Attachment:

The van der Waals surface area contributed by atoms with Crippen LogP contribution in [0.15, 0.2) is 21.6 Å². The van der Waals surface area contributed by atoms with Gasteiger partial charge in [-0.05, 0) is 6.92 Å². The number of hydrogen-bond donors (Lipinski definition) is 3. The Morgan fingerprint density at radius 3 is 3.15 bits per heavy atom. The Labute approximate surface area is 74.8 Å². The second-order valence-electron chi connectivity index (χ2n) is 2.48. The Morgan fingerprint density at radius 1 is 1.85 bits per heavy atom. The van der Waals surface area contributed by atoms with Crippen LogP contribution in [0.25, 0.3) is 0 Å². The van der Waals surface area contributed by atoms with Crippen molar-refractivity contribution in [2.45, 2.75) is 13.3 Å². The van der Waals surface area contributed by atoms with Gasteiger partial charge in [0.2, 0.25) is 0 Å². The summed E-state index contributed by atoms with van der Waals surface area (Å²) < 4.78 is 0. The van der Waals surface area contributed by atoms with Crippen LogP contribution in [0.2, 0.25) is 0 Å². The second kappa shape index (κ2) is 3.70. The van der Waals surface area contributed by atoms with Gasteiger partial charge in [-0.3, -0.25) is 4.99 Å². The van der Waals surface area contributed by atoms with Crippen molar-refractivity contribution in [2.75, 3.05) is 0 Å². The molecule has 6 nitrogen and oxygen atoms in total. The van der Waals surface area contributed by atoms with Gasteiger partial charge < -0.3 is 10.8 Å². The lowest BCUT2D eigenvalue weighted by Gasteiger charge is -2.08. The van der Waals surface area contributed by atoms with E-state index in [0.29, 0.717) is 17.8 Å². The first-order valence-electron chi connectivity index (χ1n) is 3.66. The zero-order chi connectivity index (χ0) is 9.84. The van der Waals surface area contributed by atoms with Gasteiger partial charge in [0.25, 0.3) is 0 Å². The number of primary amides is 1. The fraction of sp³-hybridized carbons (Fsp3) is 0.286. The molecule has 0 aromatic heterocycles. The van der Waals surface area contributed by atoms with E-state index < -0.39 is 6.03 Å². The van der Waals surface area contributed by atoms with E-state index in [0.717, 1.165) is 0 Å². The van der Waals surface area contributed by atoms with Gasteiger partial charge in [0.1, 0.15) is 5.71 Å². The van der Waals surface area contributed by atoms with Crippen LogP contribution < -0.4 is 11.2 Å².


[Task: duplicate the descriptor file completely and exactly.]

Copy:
The van der Waals surface area contributed by atoms with Crippen LogP contribution in [0.15, 0.2) is 21.6 Å². The van der Waals surface area contributed by atoms with Gasteiger partial charge in [-0.05, 0) is 6.92 Å². The number of hydrogen-bond donors (Lipinski definition) is 3. The Morgan fingerprint density at radius 3 is 3.15 bits per heavy atom. The Labute approximate surface area is 74.8 Å². The second-order valence-electron chi connectivity index (χ2n) is 2.48. The Morgan fingerprint density at radius 1 is 1.85 bits per heavy atom. The van der Waals surface area contributed by atoms with Crippen LogP contribution in [0.25, 0.3) is 0 Å². The van der Waals surface area contributed by atoms with Crippen molar-refractivity contribution in [2.45, 2.75) is 13.3 Å². The van der Waals surface area contributed by atoms with Gasteiger partial charge in [0.2, 0.25) is 0 Å². The summed E-state index contributed by atoms with van der Waals surface area (Å²) < 4.78 is 0. The van der Waals surface area contributed by atoms with Crippen LogP contribution in [0.2, 0.25) is 0 Å². The second kappa shape index (κ2) is 3.70. The van der Waals surface area contributed by atoms with Gasteiger partial charge in [-0.3, -0.25) is 4.99 Å². The van der Waals surface area contributed by atoms with Crippen molar-refractivity contribution in [2.75, 3.05) is 0 Å². The molecule has 6 nitrogen and oxygen atoms in total. The van der Waals surface area contributed by atoms with Gasteiger partial charge < -0.3 is 10.8 Å². The lowest BCUT2D eigenvalue weighted by Gasteiger charge is -2.08. The van der Waals surface area contributed by atoms with E-state index in [0.29, 0.717) is 17.8 Å². The first-order valence-electron chi connectivity index (χ1n) is 3.66. The zero-order chi connectivity index (χ0) is 9.84. The van der Waals surface area contributed by atoms with Gasteiger partial charge in [0.25, 0.3) is 0 Å². The number of primary amides is 1. The fraction of sp³-hybridized carbons (Fsp3) is 0.286. The molecule has 0 aromatic heterocycles. The van der Waals surface area contributed by atoms with E-state index < -0.39 is 6.03 Å². The van der Waals surface area contributed by atoms with E-state index in [0.717, 1.165) is 0 Å². The van der Waals surface area contributed by atoms with Gasteiger partial charge in [0.1, 0.15) is 5.71 Å². The van der Waals surface area contributed by atoms with Crippen LogP contribution < -0.4 is 11.2 Å².